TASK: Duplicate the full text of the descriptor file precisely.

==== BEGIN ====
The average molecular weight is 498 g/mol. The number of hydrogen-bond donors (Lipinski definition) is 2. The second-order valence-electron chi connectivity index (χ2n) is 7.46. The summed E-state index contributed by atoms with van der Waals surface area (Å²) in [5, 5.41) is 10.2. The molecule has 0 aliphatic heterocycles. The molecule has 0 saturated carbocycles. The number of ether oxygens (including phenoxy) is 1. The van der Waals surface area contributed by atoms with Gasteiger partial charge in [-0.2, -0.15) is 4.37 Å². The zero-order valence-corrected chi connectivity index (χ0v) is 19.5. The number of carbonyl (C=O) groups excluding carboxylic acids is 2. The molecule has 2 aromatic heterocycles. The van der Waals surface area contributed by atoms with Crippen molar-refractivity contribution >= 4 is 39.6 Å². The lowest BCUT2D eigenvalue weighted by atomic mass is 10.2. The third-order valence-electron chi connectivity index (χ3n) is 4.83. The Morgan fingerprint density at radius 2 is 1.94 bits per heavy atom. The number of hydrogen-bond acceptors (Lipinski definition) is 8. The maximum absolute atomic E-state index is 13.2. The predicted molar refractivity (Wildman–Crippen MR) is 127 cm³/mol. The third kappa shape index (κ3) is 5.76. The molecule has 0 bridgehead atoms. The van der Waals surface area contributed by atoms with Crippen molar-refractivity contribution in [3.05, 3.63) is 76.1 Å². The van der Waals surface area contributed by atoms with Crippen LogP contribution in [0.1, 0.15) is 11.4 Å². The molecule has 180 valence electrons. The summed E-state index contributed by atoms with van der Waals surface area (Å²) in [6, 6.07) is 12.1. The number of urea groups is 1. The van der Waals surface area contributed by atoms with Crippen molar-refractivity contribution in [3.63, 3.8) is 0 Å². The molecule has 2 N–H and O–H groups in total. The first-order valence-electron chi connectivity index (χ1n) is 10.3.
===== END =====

The average molecular weight is 498 g/mol. The number of hydrogen-bond donors (Lipinski definition) is 2. The second-order valence-electron chi connectivity index (χ2n) is 7.46. The summed E-state index contributed by atoms with van der Waals surface area (Å²) in [5, 5.41) is 10.2. The molecule has 0 aliphatic heterocycles. The molecule has 0 saturated carbocycles. The number of ether oxygens (including phenoxy) is 1. The van der Waals surface area contributed by atoms with Gasteiger partial charge in [-0.2, -0.15) is 4.37 Å². The zero-order valence-corrected chi connectivity index (χ0v) is 19.5. The number of carbonyl (C=O) groups excluding carboxylic acids is 2. The molecule has 2 aromatic heterocycles. The van der Waals surface area contributed by atoms with Crippen molar-refractivity contribution >= 4 is 39.6 Å². The lowest BCUT2D eigenvalue weighted by atomic mass is 10.2. The third-order valence-electron chi connectivity index (χ3n) is 4.83. The Morgan fingerprint density at radius 2 is 1.94 bits per heavy atom. The number of hydrogen-bond acceptors (Lipinski definition) is 8. The maximum absolute atomic E-state index is 13.2. The predicted molar refractivity (Wildman–Crippen MR) is 127 cm³/mol. The third kappa shape index (κ3) is 5.76. The molecule has 0 bridgehead atoms. The van der Waals surface area contributed by atoms with Crippen molar-refractivity contribution in [3.05, 3.63) is 76.1 Å². The van der Waals surface area contributed by atoms with Crippen LogP contribution in [0.1, 0.15) is 11.4 Å². The molecule has 180 valence electrons. The summed E-state index contributed by atoms with van der Waals surface area (Å²) in [6, 6.07) is 12.1. The number of urea groups is 1. The van der Waals surface area contributed by atoms with Crippen molar-refractivity contribution in [3.63, 3.8) is 0 Å². The molecule has 2 N–H and O–H groups in total. The first-order valence-electron chi connectivity index (χ1n) is 10.3.